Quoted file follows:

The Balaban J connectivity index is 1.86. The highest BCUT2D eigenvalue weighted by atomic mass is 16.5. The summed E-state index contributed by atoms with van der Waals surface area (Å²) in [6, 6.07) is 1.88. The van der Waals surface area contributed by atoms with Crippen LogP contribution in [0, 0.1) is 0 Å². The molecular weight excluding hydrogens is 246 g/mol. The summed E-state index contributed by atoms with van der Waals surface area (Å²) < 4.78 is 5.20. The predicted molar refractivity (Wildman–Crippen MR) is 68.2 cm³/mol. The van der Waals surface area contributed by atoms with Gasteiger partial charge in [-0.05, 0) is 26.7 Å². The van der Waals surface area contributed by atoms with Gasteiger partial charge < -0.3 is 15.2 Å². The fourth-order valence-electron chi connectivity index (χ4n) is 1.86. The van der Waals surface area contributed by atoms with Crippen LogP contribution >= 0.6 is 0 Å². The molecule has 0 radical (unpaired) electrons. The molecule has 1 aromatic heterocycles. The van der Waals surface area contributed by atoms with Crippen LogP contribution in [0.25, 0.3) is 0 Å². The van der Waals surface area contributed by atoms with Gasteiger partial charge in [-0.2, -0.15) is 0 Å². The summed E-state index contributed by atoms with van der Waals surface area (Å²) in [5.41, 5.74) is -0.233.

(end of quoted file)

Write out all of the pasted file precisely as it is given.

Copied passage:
The Balaban J connectivity index is 1.86. The highest BCUT2D eigenvalue weighted by atomic mass is 16.5. The summed E-state index contributed by atoms with van der Waals surface area (Å²) in [6, 6.07) is 1.88. The van der Waals surface area contributed by atoms with Crippen LogP contribution in [0, 0.1) is 0 Å². The molecular weight excluding hydrogens is 246 g/mol. The summed E-state index contributed by atoms with van der Waals surface area (Å²) < 4.78 is 5.20. The predicted molar refractivity (Wildman–Crippen MR) is 68.2 cm³/mol. The van der Waals surface area contributed by atoms with Gasteiger partial charge in [-0.05, 0) is 26.7 Å². The van der Waals surface area contributed by atoms with Gasteiger partial charge < -0.3 is 15.2 Å². The fourth-order valence-electron chi connectivity index (χ4n) is 1.86. The van der Waals surface area contributed by atoms with Crippen LogP contribution >= 0.6 is 0 Å². The molecule has 0 radical (unpaired) electrons. The molecule has 1 aromatic heterocycles. The van der Waals surface area contributed by atoms with Crippen LogP contribution in [0.25, 0.3) is 0 Å². The van der Waals surface area contributed by atoms with Gasteiger partial charge in [-0.2, -0.15) is 0 Å². The summed E-state index contributed by atoms with van der Waals surface area (Å²) in [5.41, 5.74) is -0.233.